Further to last week's case management order in the Oracle v. Google Android-Java copyright infringement case, either party has filed a motion as ordered by Judge Alsup.
Google wants the court to preclude Oracle from presenting willful-infringement arguments to the jury unless Oracle definitively elects to seek statutory damages (as opposed to just claiming that it could do so later, no matter how likely or unlikely, given that statutory damages would be tiny as compared to what's at stake here). On that one, the parties disagree. I view this as part of the wider dispute between them over what the jury can be told next year. In a best-case scenario for Google, it would be able to confuse the jury as it did in 2012) with equitable-defenses arguments that are legally unrelated to fair use but easily mislead laypeople, while Oracle would not be allowed to argue that Google's infringement was (as it really was) reckless. In a best-case scenario for Oracle, the equitable defenses wouldn't play a role in the trial but Oracle would be able to present evidence for Google having willfully infringed (internal emails of the "making enemies down the road" kind support that one).
Oracle's motion is about supplementing its complaint in order to reflect new developments over the last few years (since the cut-off before the first trial). Google had said from the beginning that it would not oppose a mere supplementation in terms of making a few more years part of the trial scope, but that it wanted to prevent Oracle from (rather than just supplementing) amending its complaint. In other words, Google said they were fine with more of the same, but not with anything they would consider substantively new.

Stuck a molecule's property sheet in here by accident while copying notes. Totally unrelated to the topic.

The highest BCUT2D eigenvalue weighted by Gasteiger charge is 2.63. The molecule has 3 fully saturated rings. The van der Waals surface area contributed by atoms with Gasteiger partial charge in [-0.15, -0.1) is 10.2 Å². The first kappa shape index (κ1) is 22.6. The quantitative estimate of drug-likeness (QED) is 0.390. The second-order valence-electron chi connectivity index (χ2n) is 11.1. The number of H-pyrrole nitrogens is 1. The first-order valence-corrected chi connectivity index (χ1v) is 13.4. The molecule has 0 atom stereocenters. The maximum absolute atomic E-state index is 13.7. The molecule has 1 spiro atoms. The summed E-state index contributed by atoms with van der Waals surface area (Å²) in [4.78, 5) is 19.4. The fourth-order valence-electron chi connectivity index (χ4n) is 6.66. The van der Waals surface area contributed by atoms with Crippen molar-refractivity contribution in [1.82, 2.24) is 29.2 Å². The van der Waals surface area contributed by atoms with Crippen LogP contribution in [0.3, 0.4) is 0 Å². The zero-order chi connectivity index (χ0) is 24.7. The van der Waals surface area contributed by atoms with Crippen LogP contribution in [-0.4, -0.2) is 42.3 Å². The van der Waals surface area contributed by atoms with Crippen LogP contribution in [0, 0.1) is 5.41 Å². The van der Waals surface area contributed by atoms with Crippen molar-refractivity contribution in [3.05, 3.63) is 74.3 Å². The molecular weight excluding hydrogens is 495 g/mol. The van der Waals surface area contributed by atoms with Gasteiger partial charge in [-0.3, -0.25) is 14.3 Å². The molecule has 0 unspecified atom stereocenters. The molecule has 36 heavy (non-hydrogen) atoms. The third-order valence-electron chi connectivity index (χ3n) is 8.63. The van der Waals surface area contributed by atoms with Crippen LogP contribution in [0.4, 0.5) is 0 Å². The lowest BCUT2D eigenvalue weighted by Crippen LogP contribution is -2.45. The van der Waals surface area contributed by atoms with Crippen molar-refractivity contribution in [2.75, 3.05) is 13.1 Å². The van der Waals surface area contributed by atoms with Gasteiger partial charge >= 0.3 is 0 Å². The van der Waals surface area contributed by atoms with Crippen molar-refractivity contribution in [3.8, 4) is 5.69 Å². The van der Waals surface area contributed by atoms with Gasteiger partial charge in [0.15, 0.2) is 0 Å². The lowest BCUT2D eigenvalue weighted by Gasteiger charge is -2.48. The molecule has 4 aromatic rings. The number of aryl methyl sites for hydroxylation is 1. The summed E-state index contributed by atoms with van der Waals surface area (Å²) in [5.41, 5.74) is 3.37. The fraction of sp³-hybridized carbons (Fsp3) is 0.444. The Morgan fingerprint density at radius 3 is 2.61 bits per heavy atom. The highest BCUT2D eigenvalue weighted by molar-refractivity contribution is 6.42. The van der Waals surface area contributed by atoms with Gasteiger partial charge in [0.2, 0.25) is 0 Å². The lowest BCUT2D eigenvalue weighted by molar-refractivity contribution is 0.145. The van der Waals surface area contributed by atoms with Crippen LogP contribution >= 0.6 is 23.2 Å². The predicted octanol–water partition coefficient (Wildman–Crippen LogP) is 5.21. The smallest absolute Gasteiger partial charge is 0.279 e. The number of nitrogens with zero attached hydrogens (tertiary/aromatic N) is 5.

I wouldn't have expected this, but they have actually agreed on what Oracle can say in a supplemental complaint. Obviously, Google doesn't concede anything. It's not about merits, just about scope at this stage. Even the scope could still give rise to disagreements later in such contexts as discovery: the supplemental complaint would still be interpretable. But Oracle has made things easier for the court by dropping everything that Google would have considered to be an amendment and not merely a supplementation of the complaint. Unless the court has any concerns that Google doesn't have, this one will simply be approved now.
Here's the supplemental complaint (this post continues below the document with the key points ina bullet-point format):
A few key facts about the supplemental complaint:
The additional Android versions Oracle says infringe its copyrights just like previous versions allegedly did are:
Gingebread (released in December 2010)
Honeycomb (released in February 2011)
Ice Cream Sandwich (released in October 2011)
Jelly Bean (released in July 2012)
KitKat (released in October 2013)
Lollipop (released in November 2014
The 37 Java API packages at issue are (this is not new, just stating for a point of reference):
java.awt.font, java.beans, java.io, java.lang, java.lang.annotation, java.lang.ref, java.lang.reflect, java.net, java.nio, java.nio.channels, java.nio.channels.spi, java.nio.charset, java.nio.charset.spi, java.security, java.security.acl, java.security.cert, java.security.interfaces, java.security.spec, java.sql, java.text, java.util, java.util.jar, java.util.logging, java.util.prefs, java.util.regex, java.util.zip, javax.crypto, javax.crypto.interfaces, javax.crypto.spec, javax.net, javax.net.ssl, javax.security.auth, javax.security.auth.callback, javax.security.auth.login, javax.security.auth.x500, javax.security.cert, javax.sql